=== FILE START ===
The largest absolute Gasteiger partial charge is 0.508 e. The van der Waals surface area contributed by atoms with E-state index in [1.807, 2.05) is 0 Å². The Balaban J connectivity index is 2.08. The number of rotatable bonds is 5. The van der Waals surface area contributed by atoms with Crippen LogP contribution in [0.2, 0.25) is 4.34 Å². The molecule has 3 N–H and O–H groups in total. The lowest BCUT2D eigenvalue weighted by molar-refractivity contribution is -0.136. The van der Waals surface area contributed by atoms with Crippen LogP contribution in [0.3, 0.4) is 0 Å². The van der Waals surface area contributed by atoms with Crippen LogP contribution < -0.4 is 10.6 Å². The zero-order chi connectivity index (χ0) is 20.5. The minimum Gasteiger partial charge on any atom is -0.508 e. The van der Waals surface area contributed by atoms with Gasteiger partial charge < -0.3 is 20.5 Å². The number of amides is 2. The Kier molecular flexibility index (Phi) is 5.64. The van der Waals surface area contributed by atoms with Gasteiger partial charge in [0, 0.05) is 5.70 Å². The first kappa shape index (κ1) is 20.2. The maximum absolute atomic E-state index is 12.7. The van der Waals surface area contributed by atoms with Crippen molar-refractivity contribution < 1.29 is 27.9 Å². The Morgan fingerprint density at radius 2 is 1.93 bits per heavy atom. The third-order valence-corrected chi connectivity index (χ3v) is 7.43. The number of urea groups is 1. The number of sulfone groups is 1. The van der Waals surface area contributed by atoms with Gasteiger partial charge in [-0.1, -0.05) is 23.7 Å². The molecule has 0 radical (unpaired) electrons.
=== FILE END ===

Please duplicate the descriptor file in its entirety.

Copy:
The largest absolute Gasteiger partial charge is 0.508 e. The van der Waals surface area contributed by atoms with E-state index in [1.807, 2.05) is 0 Å². The Balaban J connectivity index is 2.08. The number of rotatable bonds is 5. The van der Waals surface area contributed by atoms with Crippen LogP contribution in [0.2, 0.25) is 4.34 Å². The molecule has 3 N–H and O–H groups in total. The lowest BCUT2D eigenvalue weighted by molar-refractivity contribution is -0.136. The van der Waals surface area contributed by atoms with Crippen LogP contribution in [0.3, 0.4) is 0 Å². The van der Waals surface area contributed by atoms with Crippen LogP contribution < -0.4 is 10.6 Å². The zero-order chi connectivity index (χ0) is 20.5. The minimum Gasteiger partial charge on any atom is -0.508 e. The van der Waals surface area contributed by atoms with Gasteiger partial charge < -0.3 is 20.5 Å². The number of amides is 2. The Kier molecular flexibility index (Phi) is 5.64. The van der Waals surface area contributed by atoms with Gasteiger partial charge in [0, 0.05) is 5.70 Å². The first kappa shape index (κ1) is 20.2. The maximum absolute atomic E-state index is 12.7. The van der Waals surface area contributed by atoms with Crippen molar-refractivity contribution < 1.29 is 27.9 Å². The Morgan fingerprint density at radius 2 is 1.93 bits per heavy atom. The third-order valence-corrected chi connectivity index (χ3v) is 7.43. The number of urea groups is 1. The number of sulfone groups is 1. The van der Waals surface area contributed by atoms with Gasteiger partial charge in [-0.1, -0.05) is 23.7 Å². The molecule has 0 radical (unpaired) electrons.